By LB THAPA FOR THE ROAMING POST
At a time when Nepali youths look for foreign employment as the only way to uplift their living standard, many people have stayed back home and turned to farming. After having toiled in the foreign soil, some youths have learnt a lesson that the amount of money they earn abroad can also be earned at home.
The recent 8th Hemja Potato Festival-2017 has been the excellent example of the farming success. There are over 400 houses, which are professionally involved in the vegetable farming in Hemja. Interesting thing is that many youths in this village who previously worked abroad but now they are full time vegetable farmers.
Meet Rishiraj Timilsina, a local man who had spent over five years abroad, now he is a fulltime vegetable grower. “I had spent nearly seven years abroad. I had to work hard to earn a few bucks and on top, there was no respect for immigrants. Then I decided to leave abroad to my hometown Hemja. Now I am a fulltime vegetable grower and earn better than abroad”, said Rishiraj Timilsina proudly.
This is the 8th Potato Festival and it is gaining more popularity in every passing year. Many men and women throng in the festival and carry bags full of potatoes. The farmers of Hemja have proved that they are capable of carving a niche in vegetable production. Until a few years ago, Hemja was an unknown village, which grew vegetables that was even insufficient for the local people. However, today the face of the Hemja village has completely been transformed.
The local people of Hemja give credit to Lal Bahadur Thapa for his persistent effort to bring Annapurna canal project in Hemja. Annapurna canal was built in 1981, which became the lifeline of Hemja farmers and vegetable growers. The canal meanders through the entire fertile region of Hemja and supplies water to produce enough vegetables. However, in recent time the canal is damaged from many places and needed urgent repair.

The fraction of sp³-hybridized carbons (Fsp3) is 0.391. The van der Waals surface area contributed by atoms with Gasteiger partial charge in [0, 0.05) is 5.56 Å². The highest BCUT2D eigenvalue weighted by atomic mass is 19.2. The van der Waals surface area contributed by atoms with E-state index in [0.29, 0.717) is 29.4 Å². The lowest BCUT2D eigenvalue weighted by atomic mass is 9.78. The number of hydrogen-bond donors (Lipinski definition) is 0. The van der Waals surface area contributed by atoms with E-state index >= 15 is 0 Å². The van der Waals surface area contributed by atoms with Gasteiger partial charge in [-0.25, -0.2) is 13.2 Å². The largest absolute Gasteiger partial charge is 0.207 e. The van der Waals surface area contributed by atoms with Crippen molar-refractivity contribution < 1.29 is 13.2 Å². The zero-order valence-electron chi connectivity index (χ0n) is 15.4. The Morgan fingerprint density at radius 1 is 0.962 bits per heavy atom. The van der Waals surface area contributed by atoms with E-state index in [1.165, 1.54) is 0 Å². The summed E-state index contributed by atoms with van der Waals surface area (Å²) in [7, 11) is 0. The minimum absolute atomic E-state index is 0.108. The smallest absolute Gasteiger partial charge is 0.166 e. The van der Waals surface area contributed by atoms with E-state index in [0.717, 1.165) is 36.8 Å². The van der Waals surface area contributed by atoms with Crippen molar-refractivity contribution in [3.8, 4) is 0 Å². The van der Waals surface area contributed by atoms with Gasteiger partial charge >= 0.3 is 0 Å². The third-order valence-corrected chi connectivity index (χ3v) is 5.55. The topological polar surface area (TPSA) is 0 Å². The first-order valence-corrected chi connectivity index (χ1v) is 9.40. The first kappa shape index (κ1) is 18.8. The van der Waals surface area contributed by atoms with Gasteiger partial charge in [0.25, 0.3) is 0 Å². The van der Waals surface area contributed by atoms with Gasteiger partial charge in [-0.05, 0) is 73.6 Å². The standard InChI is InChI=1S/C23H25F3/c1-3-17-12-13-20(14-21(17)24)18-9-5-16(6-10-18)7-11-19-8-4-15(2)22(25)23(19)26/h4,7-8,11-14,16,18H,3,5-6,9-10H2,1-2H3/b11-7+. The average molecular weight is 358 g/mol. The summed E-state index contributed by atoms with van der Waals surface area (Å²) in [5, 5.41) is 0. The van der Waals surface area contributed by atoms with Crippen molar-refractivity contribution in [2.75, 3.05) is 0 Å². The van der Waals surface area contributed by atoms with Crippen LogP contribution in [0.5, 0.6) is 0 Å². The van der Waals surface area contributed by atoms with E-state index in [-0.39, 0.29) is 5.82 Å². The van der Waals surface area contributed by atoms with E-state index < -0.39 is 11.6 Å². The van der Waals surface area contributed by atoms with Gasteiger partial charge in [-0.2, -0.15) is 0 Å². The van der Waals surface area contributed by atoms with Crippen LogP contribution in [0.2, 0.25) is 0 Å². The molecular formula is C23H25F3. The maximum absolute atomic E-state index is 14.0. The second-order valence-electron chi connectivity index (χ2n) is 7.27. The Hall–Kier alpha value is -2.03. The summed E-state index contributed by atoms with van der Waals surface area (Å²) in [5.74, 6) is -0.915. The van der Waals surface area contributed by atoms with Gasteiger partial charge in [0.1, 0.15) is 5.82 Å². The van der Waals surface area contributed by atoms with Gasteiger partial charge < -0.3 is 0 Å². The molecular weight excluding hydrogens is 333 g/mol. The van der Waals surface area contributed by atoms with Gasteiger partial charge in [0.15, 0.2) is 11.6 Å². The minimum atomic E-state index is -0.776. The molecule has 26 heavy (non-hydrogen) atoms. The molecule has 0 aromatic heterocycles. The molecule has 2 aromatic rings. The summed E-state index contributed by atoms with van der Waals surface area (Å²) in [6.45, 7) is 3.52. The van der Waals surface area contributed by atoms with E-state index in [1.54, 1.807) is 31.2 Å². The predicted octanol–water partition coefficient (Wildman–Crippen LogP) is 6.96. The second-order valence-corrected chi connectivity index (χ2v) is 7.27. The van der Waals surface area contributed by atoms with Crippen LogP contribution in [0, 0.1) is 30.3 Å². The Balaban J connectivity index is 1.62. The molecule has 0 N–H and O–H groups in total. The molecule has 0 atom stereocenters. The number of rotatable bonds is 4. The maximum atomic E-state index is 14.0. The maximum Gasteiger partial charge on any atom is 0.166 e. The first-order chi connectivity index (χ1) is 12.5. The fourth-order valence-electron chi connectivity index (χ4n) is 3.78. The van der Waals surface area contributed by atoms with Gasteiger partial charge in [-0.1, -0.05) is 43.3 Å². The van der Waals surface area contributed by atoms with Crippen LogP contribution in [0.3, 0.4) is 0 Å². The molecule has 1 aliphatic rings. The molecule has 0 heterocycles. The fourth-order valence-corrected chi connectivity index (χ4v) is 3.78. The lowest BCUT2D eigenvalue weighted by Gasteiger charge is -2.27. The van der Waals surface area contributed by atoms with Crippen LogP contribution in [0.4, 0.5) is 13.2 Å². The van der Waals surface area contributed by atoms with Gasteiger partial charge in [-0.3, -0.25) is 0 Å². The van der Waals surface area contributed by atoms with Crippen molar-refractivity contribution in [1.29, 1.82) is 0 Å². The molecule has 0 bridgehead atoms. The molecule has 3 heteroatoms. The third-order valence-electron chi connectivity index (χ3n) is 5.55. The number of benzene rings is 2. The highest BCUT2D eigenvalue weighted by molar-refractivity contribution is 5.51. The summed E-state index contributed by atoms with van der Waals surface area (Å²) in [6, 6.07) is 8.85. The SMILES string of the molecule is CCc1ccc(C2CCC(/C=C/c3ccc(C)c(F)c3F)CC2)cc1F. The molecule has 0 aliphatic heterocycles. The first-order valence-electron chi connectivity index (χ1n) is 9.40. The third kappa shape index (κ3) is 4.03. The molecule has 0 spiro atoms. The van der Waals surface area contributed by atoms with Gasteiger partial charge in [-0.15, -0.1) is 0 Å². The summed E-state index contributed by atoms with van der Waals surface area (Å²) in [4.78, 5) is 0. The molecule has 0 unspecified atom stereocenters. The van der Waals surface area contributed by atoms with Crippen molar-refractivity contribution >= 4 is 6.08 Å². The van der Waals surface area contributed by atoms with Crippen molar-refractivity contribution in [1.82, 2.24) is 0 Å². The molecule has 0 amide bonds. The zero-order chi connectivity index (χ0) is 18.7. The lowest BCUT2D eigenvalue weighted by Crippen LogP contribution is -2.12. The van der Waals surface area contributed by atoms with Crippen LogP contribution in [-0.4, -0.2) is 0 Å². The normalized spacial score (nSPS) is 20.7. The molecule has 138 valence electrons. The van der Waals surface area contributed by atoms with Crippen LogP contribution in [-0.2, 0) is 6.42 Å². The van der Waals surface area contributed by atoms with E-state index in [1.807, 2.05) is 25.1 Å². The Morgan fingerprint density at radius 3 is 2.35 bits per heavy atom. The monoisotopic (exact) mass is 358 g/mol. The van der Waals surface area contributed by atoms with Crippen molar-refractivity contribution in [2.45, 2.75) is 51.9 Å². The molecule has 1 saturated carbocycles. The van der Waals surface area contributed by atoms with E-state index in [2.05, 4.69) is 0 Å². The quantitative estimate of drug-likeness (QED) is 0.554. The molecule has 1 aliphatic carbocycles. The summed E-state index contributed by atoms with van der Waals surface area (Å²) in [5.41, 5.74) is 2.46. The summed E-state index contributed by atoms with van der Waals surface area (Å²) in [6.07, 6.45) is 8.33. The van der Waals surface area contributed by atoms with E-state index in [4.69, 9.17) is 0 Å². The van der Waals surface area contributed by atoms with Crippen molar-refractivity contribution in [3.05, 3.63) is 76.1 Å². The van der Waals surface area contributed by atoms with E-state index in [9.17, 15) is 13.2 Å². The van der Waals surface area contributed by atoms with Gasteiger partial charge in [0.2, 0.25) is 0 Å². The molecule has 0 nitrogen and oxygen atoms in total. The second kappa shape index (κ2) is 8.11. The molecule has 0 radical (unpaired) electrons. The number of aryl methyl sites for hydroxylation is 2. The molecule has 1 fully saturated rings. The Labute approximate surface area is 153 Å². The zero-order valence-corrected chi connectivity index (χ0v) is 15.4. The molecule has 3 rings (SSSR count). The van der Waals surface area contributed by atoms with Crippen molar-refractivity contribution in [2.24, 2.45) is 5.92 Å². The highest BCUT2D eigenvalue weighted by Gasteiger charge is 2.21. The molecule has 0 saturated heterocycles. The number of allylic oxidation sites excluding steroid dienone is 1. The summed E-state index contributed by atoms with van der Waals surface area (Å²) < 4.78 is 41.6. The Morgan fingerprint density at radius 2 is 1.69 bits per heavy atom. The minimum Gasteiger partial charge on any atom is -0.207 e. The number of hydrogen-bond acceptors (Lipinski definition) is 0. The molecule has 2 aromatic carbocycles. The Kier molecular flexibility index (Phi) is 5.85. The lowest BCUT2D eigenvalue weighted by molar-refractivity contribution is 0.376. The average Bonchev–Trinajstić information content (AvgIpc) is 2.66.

“The people of Hemja are heartily grateful to JICA for issuing 20 million rupees for repairing the Annapurna canal. Actually, the condition of the canal is very bad as it is broken from many places. Soil erosion and landslides have largely damaged the canal. We wanted to rebuild the entire length of the canal but it was not possible. The JICA has agreed to repair the canal and we are still happy for that”, said Timilsina.
A decade ago, Hemjali people were not involved in professional vegetable farming. They would grow vegetables for their personal consumption only. However, a local farmer, Dharmaraj Thapa, was the man who encouraged the local people to grow vegetables on commercial level.
Under his leadership, the first Potato Festival was organized in 2010. The first Potato Festival was unique in the sense that everyone at the festival was surprised at seeing mountains of potatoes at one place. No one had ever seen so much potato in front of their eyes. The news of Potato festival spread and soon Nepali and foreign visitors began thronging in the Potato festival to see and purchase potatoes.
The farmers of Hemja village have proved that how vegetable production can be a very lucrative profession. These farmers produce varieties of seasonal vegetables and sell locally. Now Hemja village has earned a big reputation for growing quality potatoes, which are famous in the country for their taste and unique flavor. Nowadays the potatoes of Hemja have become so popular in the region that many people catch buses or drive their personal vehicles to Hemja and buy potatoes.
“These potatoes are very tasty and they are available in various shapes and sizes. I regularly buy potatoes in every Mahotsava. This is an opportunity to buy potatoes at cheaper price. At present the market price of potatoes is per kilo 80-90 rupees, whereas you can buy the best quality potatoes at only 32 rupees per kilo” said Diwakar Bhattarai, a jubilant consumer.
Annually Hemja produces over 1500 ton potatoes in 250 hectare of land. Potatoes such as Kufri Jyoti, Khumal seto, Khumal Laxmi, Janak Dev and MS-42 are grown in Hemja. However, the majority of Hemja farmers grow MS-42. “Around 80% Hemja farmers’ first choice is to grow MS-42 potatoes. Most of the consumers demand for MS-42 potatoes. They are delicious and easy to cook. On top, this kind of potatoes is easy to grow and the return is always more than other potatoes”, said Jairam Timilsina, coordinator of the 8th Potato Festival Hemja.